How to Write a Case Study – There are Rules!
August 20, 2015 - Posted to Dissertation and its parts
How To Write A Case Study
If you have never produced a case study before, you are in for a unique experience - one that most grad students in business, economics, sociology, psychology, political science, education, and health care/medicine will have. Let’s begin with a basic definition:
A case study is the procedure of selecting a real world situation in its context and then studying it relative to very specific questions. Questions such as why is this, how can it be, what caused this, why is this the outcome are typical of case studies. So, if you are asking what is case study research, this, essentially, is it.
There are, however, guidelines that determine how you approach a case study, how you research it, and how you come to conclusions about it, and they involve 4 very important steps.
Define Your Case
Your case may be a person, a condition, an organization, a phenomenon – something that exists within its real world context about which you have a question. Some typical example questions might be:
- Why was there a decrease in crime in this specific neighborhood?
- How did this business revive itself and become profitable again?
- Why did this candidate win his/her election?
- Why was the immunization campaign so successful in this city?
Your research question for a case study is very different from that you might prepare for a thesis or dissertation, and you are not, at this point, to posit any hypothesis. You are starting with a “blank sheet.”
The next step in writing a case study involves a review of literature, so that you can determine where and under what conditions did similar phenomena occur? What factors were identified that created the condition? This will be helpful as you begin to identify what you specifically want to look at in your study.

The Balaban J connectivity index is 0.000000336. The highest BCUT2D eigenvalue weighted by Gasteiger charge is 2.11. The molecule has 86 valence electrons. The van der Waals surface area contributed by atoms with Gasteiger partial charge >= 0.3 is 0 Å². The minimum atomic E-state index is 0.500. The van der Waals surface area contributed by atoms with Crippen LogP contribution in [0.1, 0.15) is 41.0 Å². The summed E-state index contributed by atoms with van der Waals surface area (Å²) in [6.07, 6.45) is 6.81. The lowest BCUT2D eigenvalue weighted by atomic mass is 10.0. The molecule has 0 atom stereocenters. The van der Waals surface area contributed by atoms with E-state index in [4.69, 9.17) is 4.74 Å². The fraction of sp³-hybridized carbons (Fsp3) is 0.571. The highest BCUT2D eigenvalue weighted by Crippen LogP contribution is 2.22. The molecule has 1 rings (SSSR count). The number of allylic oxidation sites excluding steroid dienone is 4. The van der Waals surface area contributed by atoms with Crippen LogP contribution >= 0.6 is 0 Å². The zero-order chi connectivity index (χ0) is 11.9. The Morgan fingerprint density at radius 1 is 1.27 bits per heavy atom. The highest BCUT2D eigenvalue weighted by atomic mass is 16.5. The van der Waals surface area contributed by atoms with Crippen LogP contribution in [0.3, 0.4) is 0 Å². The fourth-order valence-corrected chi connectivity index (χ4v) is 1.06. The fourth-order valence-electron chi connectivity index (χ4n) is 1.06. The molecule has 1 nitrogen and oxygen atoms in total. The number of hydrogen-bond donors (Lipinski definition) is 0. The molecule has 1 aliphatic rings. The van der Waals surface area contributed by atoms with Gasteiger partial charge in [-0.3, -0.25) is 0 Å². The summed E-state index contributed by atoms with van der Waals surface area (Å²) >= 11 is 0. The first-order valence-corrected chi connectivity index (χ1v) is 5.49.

Collect Your Data
Now you are ready to study your own case. This will be primarily qualitative research, as you will not be providing any kind of treatment, nor will you have experimental and control groups or random samplings. Your data will come from observations, interviews, surveys, and possibly documents and archival records.
From all of this, you will begin your case study analysis, looking at all of the factors and developing perhaps multiple hypotheses which you will then compare to other similar case studies that you researched. Are there common factors? Did those researchers find the same things that you did? From this, you can these move onto your last step.
These are vitally important, if your research is to inform other researchers and, more important, practitioners in the field who want to replicate the phenomenon you just studied. For example, if you determined that there were very specific community and policing programs in place that caused the decrease in crime in a neighborhood, then this information will be very valuable for other neighborhood leaders to have.
Now you have the basics on how to write a case study. As you can see, it really can be an intriguing project if you choose a case in which you have a deep interest. Writing it all up, on the other hand, can be difficult. If you have problems in this regard, let TrustedDissertations.com step in an help.